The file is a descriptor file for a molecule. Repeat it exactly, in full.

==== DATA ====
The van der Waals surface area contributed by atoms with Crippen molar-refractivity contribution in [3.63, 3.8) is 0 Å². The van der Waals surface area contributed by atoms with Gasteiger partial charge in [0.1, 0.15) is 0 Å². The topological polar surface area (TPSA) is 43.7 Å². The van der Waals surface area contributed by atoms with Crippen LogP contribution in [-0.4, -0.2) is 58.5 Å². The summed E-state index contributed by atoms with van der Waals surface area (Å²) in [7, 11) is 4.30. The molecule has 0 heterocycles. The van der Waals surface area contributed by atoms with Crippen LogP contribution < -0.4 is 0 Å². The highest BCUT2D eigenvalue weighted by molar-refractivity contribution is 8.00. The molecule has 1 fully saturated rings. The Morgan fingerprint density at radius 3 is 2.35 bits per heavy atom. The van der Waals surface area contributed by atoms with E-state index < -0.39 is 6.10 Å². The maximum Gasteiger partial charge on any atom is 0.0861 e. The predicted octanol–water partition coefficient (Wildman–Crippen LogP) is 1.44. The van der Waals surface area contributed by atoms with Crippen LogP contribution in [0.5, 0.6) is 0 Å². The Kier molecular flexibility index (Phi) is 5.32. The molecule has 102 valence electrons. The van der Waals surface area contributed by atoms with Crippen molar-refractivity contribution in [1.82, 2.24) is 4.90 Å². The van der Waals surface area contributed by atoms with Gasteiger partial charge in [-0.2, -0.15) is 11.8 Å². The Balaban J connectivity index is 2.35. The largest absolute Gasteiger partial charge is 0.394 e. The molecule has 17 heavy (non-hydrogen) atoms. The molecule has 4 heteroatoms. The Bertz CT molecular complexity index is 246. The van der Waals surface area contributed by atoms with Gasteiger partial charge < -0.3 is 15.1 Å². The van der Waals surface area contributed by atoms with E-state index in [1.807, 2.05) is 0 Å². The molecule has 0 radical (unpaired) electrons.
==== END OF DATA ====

The van der Waals surface area contributed by atoms with Crippen molar-refractivity contribution in [3.63, 3.8) is 0 Å². The van der Waals surface area contributed by atoms with Gasteiger partial charge in [0.1, 0.15) is 0 Å². The topological polar surface area (TPSA) is 43.7 Å². The van der Waals surface area contributed by atoms with Crippen LogP contribution in [-0.4, -0.2) is 58.5 Å². The summed E-state index contributed by atoms with van der Waals surface area (Å²) in [7, 11) is 4.30. The molecule has 0 heterocycles. The van der Waals surface area contributed by atoms with Crippen LogP contribution < -0.4 is 0 Å². The highest BCUT2D eigenvalue weighted by molar-refractivity contribution is 8.00. The molecule has 1 fully saturated rings. The Morgan fingerprint density at radius 3 is 2.35 bits per heavy atom. The van der Waals surface area contributed by atoms with E-state index < -0.39 is 6.10 Å². The maximum Gasteiger partial charge on any atom is 0.0861 e. The predicted octanol–water partition coefficient (Wildman–Crippen LogP) is 1.44. The van der Waals surface area contributed by atoms with Crippen LogP contribution in [0.5, 0.6) is 0 Å². The Kier molecular flexibility index (Phi) is 5.32. The molecule has 102 valence electrons. The van der Waals surface area contributed by atoms with Crippen molar-refractivity contribution in [1.82, 2.24) is 4.90 Å². The van der Waals surface area contributed by atoms with Gasteiger partial charge in [-0.2, -0.15) is 11.8 Å². The Balaban J connectivity index is 2.35. The largest absolute Gasteiger partial charge is 0.394 e. The molecule has 17 heavy (non-hydrogen) atoms. The molecule has 4 heteroatoms. The Bertz CT molecular complexity index is 246. The van der Waals surface area contributed by atoms with Gasteiger partial charge < -0.3 is 15.1 Å². The van der Waals surface area contributed by atoms with E-state index in [1.807, 2.05) is 0 Å². The molecule has 0 radical (unpaired) electrons.